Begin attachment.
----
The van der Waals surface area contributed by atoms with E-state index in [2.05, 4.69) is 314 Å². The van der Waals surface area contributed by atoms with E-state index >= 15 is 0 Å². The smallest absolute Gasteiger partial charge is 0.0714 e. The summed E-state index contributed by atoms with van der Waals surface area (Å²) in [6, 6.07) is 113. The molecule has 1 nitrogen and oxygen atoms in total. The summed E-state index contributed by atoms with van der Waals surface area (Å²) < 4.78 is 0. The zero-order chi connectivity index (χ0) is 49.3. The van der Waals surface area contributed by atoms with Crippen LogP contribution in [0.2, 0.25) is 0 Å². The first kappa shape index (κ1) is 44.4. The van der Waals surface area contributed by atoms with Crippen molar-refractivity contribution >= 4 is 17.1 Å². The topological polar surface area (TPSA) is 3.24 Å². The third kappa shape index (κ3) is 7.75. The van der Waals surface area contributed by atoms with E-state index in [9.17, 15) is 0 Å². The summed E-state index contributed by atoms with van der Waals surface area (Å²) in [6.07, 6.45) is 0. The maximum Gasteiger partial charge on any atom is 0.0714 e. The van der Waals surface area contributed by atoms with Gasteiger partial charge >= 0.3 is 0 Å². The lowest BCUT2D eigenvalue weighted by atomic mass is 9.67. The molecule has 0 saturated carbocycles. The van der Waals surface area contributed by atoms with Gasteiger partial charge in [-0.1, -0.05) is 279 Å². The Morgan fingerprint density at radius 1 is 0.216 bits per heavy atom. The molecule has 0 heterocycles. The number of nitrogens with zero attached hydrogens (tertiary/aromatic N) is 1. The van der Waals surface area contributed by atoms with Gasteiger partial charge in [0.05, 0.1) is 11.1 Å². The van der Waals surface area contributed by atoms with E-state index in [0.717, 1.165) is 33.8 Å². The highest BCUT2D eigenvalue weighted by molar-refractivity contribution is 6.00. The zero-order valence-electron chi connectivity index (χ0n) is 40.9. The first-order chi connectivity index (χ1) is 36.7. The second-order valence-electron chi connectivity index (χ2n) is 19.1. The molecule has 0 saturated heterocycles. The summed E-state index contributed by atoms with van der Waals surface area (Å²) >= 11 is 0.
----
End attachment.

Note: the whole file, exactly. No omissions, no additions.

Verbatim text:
The van der Waals surface area contributed by atoms with E-state index in [2.05, 4.69) is 314 Å². The van der Waals surface area contributed by atoms with E-state index >= 15 is 0 Å². The smallest absolute Gasteiger partial charge is 0.0714 e. The summed E-state index contributed by atoms with van der Waals surface area (Å²) in [6, 6.07) is 113. The molecule has 1 nitrogen and oxygen atoms in total. The summed E-state index contributed by atoms with van der Waals surface area (Å²) < 4.78 is 0. The zero-order chi connectivity index (χ0) is 49.3. The van der Waals surface area contributed by atoms with Crippen LogP contribution in [0.2, 0.25) is 0 Å². The first kappa shape index (κ1) is 44.4. The van der Waals surface area contributed by atoms with Crippen molar-refractivity contribution >= 4 is 17.1 Å². The topological polar surface area (TPSA) is 3.24 Å². The third kappa shape index (κ3) is 7.75. The van der Waals surface area contributed by atoms with E-state index in [9.17, 15) is 0 Å². The summed E-state index contributed by atoms with van der Waals surface area (Å²) in [6.07, 6.45) is 0. The maximum Gasteiger partial charge on any atom is 0.0714 e. The van der Waals surface area contributed by atoms with Gasteiger partial charge >= 0.3 is 0 Å². The lowest BCUT2D eigenvalue weighted by atomic mass is 9.67. The molecule has 0 saturated carbocycles. The van der Waals surface area contributed by atoms with Gasteiger partial charge in [-0.1, -0.05) is 279 Å². The Morgan fingerprint density at radius 1 is 0.216 bits per heavy atom. The molecule has 0 heterocycles. The number of nitrogens with zero attached hydrogens (tertiary/aromatic N) is 1. The van der Waals surface area contributed by atoms with Gasteiger partial charge in [0.05, 0.1) is 11.1 Å². The van der Waals surface area contributed by atoms with E-state index in [0.717, 1.165) is 33.8 Å². The highest BCUT2D eigenvalue weighted by molar-refractivity contribution is 6.00. The zero-order valence-electron chi connectivity index (χ0n) is 40.9. The first-order chi connectivity index (χ1) is 36.7. The second-order valence-electron chi connectivity index (χ2n) is 19.1. The molecule has 0 saturated heterocycles. The summed E-state index contributed by atoms with van der Waals surface area (Å²) >= 11 is 0.